Stag's Leap Wine Cellars Fay Vineyard Cabernet Sauvignon 2019
The 2019 Fay Cabernet Sauvignon delivers fragrant aromas of ripe raspberry and boysenberry along with hints of jasmine, gardenia and nutmeg. The wine has a lively mouthfeel with polished tannins, a juicy mid-palate and a silky finish bursting with red fruits and berries.
Try pairing this estate-grown Cabernet with baby back ribs with saba glaze, maple-soy glazed salmon or eggplant parmesan.
Critical AcclaimAll Vintages
Concentrated, with lots of black and purple fruit and crushed violets. Broodingly dark and youthful at this stage, but remains elegant. Fleshy, dense and full-bodied with a mouthful of finely polished tannins that dissipate into the black fruit. Silky, opulent texture here, with fresh, medium acidity.
Packed with bramble, blackberry and black currant pâte de fruit notes, this has good energy, while lacings of licorice and mocha fill out the finish. Lots of immediate appeal here, but there's no rush.
The 2019 Cabernet Sauvignon Fay Vineyard offers a perfumed nose marked by delicate purple raspberry notes and a touch more herbal, tea-like nuances than the 2018. It's medium to full-bodied in the mouth but delicate and elegant, with a long, silky finish. Best After 2022. Rating: 92+
Considered one of the "first growths" of Napa Valley, Stag's Leap Wine Cellars produces renowned Cabernet Sauvignon from its historic Stags Leap District estate vineyards. Learn about Stags Leap history and estate-grown wines.
History of Stag’s Leap Wine Cellars
Stag’s Leap Wine Cellars was founded in 1970 with the purchase of a 40 acre property in the now famed Stag’s Leap District AVA in Napa Valley. The winery brought international recognition to California winemaking and the Napa Valley region when their 1973 S.L.V. Cabernet Sauvignon won the 1976 Paris Tasting, also known as the "Judgement of Paris."
Stag’s Leap Wine Cellars Estate-Grown Cabernet Sauvignon
Stag's Leap Wine Cellars' three estate-grown Cabernet Sauvignons - CASK 23, S.L.V. and Fay - are among the most highly regarded and collected Cabernet Sauvignons worldwide. The Cabernet wines are fashioned to express richness balanced by elegant restraint, an approach often described as "an iron fist in a velvet glove."
Legend has it that quick and nimble stags would escape the indigenous hunters of southern Napa Valley through the landmark palisades that sit just northeast of the current city of Napa. As a result, the area was given the name, Stags Leap. While its grape-growing history dates back to the mid-1800s, winemaking didn’t really take off until the mid-1970s after a small but pivotal blind tasting called the Judgement of Paris.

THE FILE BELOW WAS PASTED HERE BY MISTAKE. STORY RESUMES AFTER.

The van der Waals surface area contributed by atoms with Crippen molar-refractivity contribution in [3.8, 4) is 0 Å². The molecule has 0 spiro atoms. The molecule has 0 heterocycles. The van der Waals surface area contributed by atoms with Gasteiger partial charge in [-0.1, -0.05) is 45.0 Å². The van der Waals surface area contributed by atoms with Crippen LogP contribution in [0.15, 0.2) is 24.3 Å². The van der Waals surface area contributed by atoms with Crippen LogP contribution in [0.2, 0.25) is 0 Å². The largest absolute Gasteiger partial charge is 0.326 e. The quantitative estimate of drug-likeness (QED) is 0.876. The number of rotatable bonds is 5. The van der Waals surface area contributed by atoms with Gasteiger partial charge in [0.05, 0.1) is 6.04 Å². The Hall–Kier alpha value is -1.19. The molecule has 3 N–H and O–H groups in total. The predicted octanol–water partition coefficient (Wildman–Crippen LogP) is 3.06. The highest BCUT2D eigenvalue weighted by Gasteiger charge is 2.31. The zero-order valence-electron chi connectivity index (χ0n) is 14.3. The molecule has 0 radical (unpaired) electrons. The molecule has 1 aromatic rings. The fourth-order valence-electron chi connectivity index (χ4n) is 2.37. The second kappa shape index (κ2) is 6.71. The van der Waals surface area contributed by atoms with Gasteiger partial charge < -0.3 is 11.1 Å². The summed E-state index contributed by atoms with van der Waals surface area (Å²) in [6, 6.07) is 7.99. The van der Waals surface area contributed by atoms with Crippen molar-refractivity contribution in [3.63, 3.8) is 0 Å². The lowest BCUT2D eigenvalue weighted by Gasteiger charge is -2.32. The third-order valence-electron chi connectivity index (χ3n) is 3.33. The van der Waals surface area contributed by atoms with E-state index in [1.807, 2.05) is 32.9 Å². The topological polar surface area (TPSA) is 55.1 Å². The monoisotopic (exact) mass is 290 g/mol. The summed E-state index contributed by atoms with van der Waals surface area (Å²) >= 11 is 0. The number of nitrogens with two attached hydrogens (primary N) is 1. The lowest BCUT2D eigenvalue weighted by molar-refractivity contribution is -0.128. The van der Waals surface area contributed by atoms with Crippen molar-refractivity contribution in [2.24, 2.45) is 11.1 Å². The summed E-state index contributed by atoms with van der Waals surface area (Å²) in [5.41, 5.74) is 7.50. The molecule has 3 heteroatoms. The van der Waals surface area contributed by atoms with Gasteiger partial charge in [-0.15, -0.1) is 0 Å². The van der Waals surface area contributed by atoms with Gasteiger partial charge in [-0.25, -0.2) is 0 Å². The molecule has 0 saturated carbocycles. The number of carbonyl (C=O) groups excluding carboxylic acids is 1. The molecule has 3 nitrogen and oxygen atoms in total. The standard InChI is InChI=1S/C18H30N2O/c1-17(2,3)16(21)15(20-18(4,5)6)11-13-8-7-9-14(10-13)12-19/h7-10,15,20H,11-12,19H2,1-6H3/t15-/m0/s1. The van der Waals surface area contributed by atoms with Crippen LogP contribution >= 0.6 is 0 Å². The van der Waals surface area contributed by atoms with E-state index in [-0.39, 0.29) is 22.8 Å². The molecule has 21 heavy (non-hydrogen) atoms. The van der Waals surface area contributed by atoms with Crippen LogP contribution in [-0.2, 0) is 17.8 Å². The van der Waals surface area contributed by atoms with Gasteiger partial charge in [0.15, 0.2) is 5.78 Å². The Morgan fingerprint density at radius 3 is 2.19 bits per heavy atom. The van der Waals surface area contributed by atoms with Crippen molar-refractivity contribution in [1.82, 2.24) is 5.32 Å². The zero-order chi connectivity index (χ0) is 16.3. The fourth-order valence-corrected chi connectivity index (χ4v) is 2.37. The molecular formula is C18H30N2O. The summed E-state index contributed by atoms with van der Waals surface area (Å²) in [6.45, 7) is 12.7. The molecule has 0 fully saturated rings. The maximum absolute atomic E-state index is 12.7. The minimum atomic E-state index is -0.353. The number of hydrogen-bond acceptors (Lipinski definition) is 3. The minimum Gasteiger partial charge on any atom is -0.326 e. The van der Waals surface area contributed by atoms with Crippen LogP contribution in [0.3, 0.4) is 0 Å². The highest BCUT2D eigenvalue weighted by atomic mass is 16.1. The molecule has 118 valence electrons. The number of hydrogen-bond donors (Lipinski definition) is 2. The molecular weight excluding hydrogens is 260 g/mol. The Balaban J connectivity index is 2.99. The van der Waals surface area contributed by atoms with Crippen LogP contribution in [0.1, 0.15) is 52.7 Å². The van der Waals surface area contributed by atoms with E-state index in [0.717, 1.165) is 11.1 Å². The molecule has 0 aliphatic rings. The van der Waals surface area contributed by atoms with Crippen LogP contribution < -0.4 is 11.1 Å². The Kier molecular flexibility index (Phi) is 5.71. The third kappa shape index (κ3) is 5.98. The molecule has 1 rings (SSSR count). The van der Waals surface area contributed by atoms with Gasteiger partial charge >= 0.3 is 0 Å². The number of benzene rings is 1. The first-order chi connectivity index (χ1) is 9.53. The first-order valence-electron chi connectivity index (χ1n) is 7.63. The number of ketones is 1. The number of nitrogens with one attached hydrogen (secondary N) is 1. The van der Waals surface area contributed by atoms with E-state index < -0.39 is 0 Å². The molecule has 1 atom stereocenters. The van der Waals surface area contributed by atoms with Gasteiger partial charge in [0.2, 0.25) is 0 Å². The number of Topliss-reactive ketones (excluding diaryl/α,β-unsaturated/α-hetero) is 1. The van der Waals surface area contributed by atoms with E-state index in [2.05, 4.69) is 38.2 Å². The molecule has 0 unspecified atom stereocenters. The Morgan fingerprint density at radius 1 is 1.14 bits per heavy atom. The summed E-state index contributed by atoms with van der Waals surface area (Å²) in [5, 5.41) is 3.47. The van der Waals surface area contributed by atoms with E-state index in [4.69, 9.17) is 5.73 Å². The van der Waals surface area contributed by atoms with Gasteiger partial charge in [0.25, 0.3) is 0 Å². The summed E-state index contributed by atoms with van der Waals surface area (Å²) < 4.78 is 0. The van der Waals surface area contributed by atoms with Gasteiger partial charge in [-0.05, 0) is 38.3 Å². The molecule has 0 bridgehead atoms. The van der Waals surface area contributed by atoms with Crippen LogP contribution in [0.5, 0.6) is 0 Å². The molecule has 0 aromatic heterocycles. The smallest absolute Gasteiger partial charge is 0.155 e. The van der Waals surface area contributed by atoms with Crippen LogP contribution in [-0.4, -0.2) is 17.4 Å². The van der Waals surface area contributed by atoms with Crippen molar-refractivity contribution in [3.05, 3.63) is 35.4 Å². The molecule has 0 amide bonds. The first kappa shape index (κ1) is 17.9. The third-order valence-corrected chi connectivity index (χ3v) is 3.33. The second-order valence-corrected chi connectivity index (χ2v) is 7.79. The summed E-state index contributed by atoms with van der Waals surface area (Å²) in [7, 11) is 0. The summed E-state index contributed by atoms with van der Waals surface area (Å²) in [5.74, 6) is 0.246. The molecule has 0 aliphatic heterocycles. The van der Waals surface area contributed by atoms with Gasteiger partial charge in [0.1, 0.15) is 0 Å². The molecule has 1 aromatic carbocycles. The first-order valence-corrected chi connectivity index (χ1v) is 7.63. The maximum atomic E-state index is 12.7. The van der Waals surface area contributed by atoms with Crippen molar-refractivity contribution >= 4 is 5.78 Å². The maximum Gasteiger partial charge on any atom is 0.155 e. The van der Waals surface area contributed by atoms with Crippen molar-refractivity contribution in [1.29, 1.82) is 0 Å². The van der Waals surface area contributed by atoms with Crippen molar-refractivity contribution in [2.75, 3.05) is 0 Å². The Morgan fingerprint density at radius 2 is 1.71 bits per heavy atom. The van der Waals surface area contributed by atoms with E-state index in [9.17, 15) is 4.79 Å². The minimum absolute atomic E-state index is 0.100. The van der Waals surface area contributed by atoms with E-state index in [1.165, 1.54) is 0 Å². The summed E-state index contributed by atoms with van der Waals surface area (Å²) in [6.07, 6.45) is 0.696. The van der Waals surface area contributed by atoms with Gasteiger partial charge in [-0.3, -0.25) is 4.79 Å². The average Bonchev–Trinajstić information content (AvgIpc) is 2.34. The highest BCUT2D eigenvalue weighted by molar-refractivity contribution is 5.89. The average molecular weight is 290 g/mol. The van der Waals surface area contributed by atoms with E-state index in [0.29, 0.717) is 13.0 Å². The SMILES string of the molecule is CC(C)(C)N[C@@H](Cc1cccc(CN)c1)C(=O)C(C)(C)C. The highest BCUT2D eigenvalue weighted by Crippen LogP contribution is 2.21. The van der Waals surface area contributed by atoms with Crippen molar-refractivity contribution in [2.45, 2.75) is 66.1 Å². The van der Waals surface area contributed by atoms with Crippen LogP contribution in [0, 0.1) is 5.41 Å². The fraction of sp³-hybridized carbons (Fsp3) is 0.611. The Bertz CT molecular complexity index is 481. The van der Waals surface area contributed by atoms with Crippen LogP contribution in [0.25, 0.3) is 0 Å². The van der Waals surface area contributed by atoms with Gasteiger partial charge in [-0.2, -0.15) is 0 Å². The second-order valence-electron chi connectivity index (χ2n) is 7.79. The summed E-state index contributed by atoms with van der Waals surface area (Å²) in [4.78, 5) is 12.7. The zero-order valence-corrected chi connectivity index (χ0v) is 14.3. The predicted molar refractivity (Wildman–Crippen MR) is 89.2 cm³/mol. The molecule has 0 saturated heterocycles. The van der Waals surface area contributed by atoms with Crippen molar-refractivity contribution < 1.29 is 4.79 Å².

When a 1973 Stag’s Leap Wine Cellars Cabernet Sauvignon won first place against its high-profile Bordeaux contenders, like Chateau Mouton Rothschild and Chateau Haut-Brion, international attention to the Stags Leap District of Napa Valley escalated rapidly.
The vineyards in this one-of-a-kind wine growing region receive hot afternoon air reflecting off of its eastern palisade formation. In combination with the cool evening breezes from the San Pablo Bay just south, this becomes an optimal environment for grape growing. While many varieties could thrive here, Cabernet Sauvignon and Merlot dominate with virtually no others, save for a spot or two of Syrah.
Stags Leap soils—eroded volcanic and old river sediments—encourage well established root systems and result in complex, terroir-driven wines. Stags Leap District reds have a distinct sour cherry and black berry character with baking spice and dried earth aromas, and supple tannins.
A noble variety bestowed with both power and concentration, Cabernet Sauvignon enjoys success all over the globe, its best examples showing potential to age beautifully for decades. Cabernet Sauvignon flourishes in Bordeaux's Medoc where it is often blended with Merlot and smaller amounts of some combination of Cabernet Franc, Malbecand Petit Verdot. In the Napa Valley, ‘Cab’ is responsible for some of the world’s most prestigious, age-worthy and sought-after “cult” wines. Somm Secret—DNA profiling in 1997 revealed that Cabernet Sauvignon was born from a spontaneous crossing of Cabernet Franc and Sauvignon Blanc in 17th century southwest France.